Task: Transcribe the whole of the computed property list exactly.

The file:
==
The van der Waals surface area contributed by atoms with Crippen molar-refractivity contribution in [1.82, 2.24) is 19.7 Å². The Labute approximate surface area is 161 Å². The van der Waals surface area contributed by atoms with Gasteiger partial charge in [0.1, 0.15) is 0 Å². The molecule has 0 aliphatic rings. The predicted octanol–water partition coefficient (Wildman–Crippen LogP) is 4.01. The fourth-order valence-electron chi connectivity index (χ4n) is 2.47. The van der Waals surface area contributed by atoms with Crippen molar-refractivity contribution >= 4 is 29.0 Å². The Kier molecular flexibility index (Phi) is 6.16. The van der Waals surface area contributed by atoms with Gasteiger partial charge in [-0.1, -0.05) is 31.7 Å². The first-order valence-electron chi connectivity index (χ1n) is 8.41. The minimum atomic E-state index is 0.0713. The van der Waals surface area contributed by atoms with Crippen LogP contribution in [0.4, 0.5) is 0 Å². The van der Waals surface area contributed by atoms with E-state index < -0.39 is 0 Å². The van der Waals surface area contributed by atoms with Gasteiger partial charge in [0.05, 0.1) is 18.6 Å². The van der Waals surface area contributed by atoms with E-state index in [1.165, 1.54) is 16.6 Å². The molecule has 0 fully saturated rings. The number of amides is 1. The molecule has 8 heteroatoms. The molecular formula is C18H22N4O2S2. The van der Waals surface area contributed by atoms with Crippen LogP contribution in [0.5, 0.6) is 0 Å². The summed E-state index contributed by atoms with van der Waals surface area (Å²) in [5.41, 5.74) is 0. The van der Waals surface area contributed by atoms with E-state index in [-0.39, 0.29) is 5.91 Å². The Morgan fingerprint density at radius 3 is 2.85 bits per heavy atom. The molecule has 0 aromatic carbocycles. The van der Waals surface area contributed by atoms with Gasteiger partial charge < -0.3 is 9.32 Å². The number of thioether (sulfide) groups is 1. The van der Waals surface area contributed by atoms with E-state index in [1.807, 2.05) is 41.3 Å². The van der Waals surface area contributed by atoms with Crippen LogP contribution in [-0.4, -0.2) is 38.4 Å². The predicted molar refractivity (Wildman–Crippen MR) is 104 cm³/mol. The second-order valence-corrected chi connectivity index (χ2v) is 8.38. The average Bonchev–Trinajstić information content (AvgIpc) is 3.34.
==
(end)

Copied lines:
The van der Waals surface area contributed by atoms with Crippen molar-refractivity contribution in [1.82, 2.24) is 19.7 Å². The Labute approximate surface area is 161 Å². The van der Waals surface area contributed by atoms with Gasteiger partial charge in [0.1, 0.15) is 0 Å². The molecule has 0 aliphatic rings. The predicted octanol–water partition coefficient (Wildman–Crippen LogP) is 4.01. The fourth-order valence-electron chi connectivity index (χ4n) is 2.47. The van der Waals surface area contributed by atoms with Crippen molar-refractivity contribution >= 4 is 29.0 Å². The Kier molecular flexibility index (Phi) is 6.16. The van der Waals surface area contributed by atoms with Gasteiger partial charge in [-0.1, -0.05) is 31.7 Å². The first-order valence-electron chi connectivity index (χ1n) is 8.41. The minimum atomic E-state index is 0.0713. The van der Waals surface area contributed by atoms with Crippen LogP contribution in [0.4, 0.5) is 0 Å². The van der Waals surface area contributed by atoms with E-state index < -0.39 is 0 Å². The van der Waals surface area contributed by atoms with Gasteiger partial charge in [0.05, 0.1) is 18.6 Å². The van der Waals surface area contributed by atoms with E-state index in [1.165, 1.54) is 16.6 Å². The molecule has 0 fully saturated rings. The number of amides is 1. The molecule has 8 heteroatoms. The molecular formula is C18H22N4O2S2. The van der Waals surface area contributed by atoms with Crippen LogP contribution in [0.5, 0.6) is 0 Å². The summed E-state index contributed by atoms with van der Waals surface area (Å²) in [5.41, 5.74) is 0. The van der Waals surface area contributed by atoms with E-state index in [-0.39, 0.29) is 5.91 Å². The Morgan fingerprint density at radius 3 is 2.85 bits per heavy atom. The molecule has 0 aromatic carbocycles. The van der Waals surface area contributed by atoms with Gasteiger partial charge < -0.3 is 9.32 Å². The number of thioether (sulfide) groups is 1. The van der Waals surface area contributed by atoms with E-state index in [1.807, 2.05) is 41.3 Å². The van der Waals surface area contributed by atoms with Crippen LogP contribution in [-0.4, -0.2) is 38.4 Å². The predicted molar refractivity (Wildman–Crippen MR) is 104 cm³/mol. The second-order valence-corrected chi connectivity index (χ2v) is 8.38. The average Bonchev–Trinajstić information content (AvgIpc) is 3.34.